News

2014.10.20 |

Researchers embark on new nanocomputer

Researchers at Aarhus University will play a key role in a new international collaboration to develop next-generation computer chips. They will design new types of integrated circuits for nanocomputers with super memory capacity and ultra-low power consumption.

Financial incentives can regulate people’s environmental behaviour.

2014.10.23 |

Climate policy initiatives under the microscope at global conference

Charging a price for CO2 in combination with reducing income tax could contribute to the battle against global climate change and environmental degradation without adversely affecting employment and welfare.

Schematic illustration of the MhsT transporter, which consists of many thousands of atoms shown here in a surface representation. Red and blue areas are negatively and positively charged, respectively, and grey areas are neutral. The black lines indicate where the protein is located in the cell membrane, and IN and OUT indicate the inside and outside of the cell. The enlarged panel shows the MhsT surface in a semi-transparent version, so you are viewing a centrally located Na<sup>+</sup> ion that, in a crystallised state, achieves entry to the inside of the cell through a narrow tunnel, which opens when the transporter slams completely into the outside. The Na<sup>+</sup> ion can now escape and, because the intracellular environment has a very low content of Na<sup>+</sup>, this drives the transporter to transport into the cell – in this case with amino acids and, for the closely related neurotransmitter transporter, with neurotransmitters from the synaptic cleft. (Figure produced by Lina Malinauskaite)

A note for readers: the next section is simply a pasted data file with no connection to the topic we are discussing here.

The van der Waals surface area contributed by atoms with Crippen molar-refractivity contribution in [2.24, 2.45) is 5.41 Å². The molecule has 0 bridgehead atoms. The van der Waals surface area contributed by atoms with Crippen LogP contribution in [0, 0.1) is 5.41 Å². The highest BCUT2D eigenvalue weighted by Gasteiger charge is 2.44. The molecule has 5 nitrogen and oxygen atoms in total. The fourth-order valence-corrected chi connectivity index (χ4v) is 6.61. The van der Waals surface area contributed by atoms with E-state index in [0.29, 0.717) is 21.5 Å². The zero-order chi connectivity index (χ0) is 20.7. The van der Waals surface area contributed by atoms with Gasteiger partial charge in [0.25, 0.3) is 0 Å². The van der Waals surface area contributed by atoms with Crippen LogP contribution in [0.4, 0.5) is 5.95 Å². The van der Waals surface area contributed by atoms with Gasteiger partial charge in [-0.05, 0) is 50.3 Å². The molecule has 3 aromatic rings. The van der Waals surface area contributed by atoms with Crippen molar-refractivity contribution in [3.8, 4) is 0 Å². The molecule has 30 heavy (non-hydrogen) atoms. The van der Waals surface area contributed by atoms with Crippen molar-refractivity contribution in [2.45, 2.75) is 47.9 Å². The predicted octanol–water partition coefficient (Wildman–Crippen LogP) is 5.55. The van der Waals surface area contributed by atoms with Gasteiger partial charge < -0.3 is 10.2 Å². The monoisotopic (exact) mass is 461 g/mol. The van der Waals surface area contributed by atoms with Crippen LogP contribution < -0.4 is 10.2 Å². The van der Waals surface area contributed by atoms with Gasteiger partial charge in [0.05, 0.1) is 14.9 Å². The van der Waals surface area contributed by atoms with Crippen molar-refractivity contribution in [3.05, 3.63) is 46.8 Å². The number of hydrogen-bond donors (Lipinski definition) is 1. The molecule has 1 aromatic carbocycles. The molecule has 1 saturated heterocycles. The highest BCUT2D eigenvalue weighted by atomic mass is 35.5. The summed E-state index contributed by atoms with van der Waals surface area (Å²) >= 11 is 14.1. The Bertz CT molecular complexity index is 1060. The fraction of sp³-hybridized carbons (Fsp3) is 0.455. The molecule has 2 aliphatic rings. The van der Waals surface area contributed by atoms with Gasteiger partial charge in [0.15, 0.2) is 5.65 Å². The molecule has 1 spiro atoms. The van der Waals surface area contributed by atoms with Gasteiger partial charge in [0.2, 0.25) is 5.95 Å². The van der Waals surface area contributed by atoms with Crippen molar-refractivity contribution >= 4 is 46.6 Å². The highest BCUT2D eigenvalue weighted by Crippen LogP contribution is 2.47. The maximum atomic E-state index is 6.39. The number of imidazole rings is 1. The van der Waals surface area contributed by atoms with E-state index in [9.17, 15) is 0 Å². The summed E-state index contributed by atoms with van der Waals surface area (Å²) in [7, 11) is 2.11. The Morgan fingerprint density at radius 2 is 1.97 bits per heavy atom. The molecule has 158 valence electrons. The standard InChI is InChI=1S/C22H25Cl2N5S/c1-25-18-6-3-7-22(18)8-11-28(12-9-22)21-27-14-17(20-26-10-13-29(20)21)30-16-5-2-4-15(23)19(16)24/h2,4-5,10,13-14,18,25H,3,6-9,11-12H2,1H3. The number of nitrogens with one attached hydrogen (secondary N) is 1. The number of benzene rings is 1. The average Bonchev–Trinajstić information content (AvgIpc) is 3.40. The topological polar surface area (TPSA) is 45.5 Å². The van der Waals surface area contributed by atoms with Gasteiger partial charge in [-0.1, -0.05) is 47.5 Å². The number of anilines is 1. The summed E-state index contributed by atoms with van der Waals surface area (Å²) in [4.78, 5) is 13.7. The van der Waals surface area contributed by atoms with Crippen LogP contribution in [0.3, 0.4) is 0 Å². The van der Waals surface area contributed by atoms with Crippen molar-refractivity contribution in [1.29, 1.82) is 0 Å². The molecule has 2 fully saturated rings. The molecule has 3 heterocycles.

2014.10.30 |

New knowledge about neurotransmitter pathways in the brain

Insight into transport mechanisms in brain cells is extremely important in connection with disorders such as schizophrenia, epilepsy and depression, as well as in connection with producing the right medicine. Defects in proteins responsible for the transport of neurotransmitters are actually related to psychological and neurological disorders, and…

2014.10.20 |

New robotic telescope revolutionizes the study of stars